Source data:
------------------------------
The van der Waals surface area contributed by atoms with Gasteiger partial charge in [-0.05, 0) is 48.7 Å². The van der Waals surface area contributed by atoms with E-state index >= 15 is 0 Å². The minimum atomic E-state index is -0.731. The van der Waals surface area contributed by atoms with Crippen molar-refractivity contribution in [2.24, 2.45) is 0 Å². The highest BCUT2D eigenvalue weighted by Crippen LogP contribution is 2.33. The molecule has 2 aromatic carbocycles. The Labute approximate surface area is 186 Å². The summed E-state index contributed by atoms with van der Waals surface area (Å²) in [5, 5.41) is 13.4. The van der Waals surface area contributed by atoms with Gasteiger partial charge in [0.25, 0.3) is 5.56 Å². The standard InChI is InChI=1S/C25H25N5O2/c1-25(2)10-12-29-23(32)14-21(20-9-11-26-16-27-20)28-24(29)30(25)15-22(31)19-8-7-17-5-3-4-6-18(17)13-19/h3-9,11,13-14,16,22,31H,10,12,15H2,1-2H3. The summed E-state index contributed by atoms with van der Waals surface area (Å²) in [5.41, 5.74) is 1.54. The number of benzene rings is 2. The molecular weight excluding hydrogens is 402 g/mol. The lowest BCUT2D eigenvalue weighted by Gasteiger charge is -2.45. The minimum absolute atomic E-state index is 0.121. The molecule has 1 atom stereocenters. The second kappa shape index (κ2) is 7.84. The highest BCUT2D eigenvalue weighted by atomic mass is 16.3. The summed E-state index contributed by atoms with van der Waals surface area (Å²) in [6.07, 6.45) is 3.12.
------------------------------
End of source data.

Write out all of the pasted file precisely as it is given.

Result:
The van der Waals surface area contributed by atoms with Gasteiger partial charge in [-0.05, 0) is 48.7 Å². The van der Waals surface area contributed by atoms with E-state index >= 15 is 0 Å². The minimum atomic E-state index is -0.731. The van der Waals surface area contributed by atoms with Crippen molar-refractivity contribution in [2.24, 2.45) is 0 Å². The highest BCUT2D eigenvalue weighted by Crippen LogP contribution is 2.33. The molecule has 2 aromatic carbocycles. The Labute approximate surface area is 186 Å². The summed E-state index contributed by atoms with van der Waals surface area (Å²) in [5, 5.41) is 13.4. The van der Waals surface area contributed by atoms with Gasteiger partial charge in [0.25, 0.3) is 5.56 Å². The standard InChI is InChI=1S/C25H25N5O2/c1-25(2)10-12-29-23(32)14-21(20-9-11-26-16-27-20)28-24(29)30(25)15-22(31)19-8-7-17-5-3-4-6-18(17)13-19/h3-9,11,13-14,16,22,31H,10,12,15H2,1-2H3. The summed E-state index contributed by atoms with van der Waals surface area (Å²) in [5.41, 5.74) is 1.54. The number of benzene rings is 2. The molecular weight excluding hydrogens is 402 g/mol. The lowest BCUT2D eigenvalue weighted by Gasteiger charge is -2.45. The minimum absolute atomic E-state index is 0.121. The molecule has 1 atom stereocenters. The second kappa shape index (κ2) is 7.84. The highest BCUT2D eigenvalue weighted by atomic mass is 16.3. The summed E-state index contributed by atoms with van der Waals surface area (Å²) in [6.07, 6.45) is 3.12.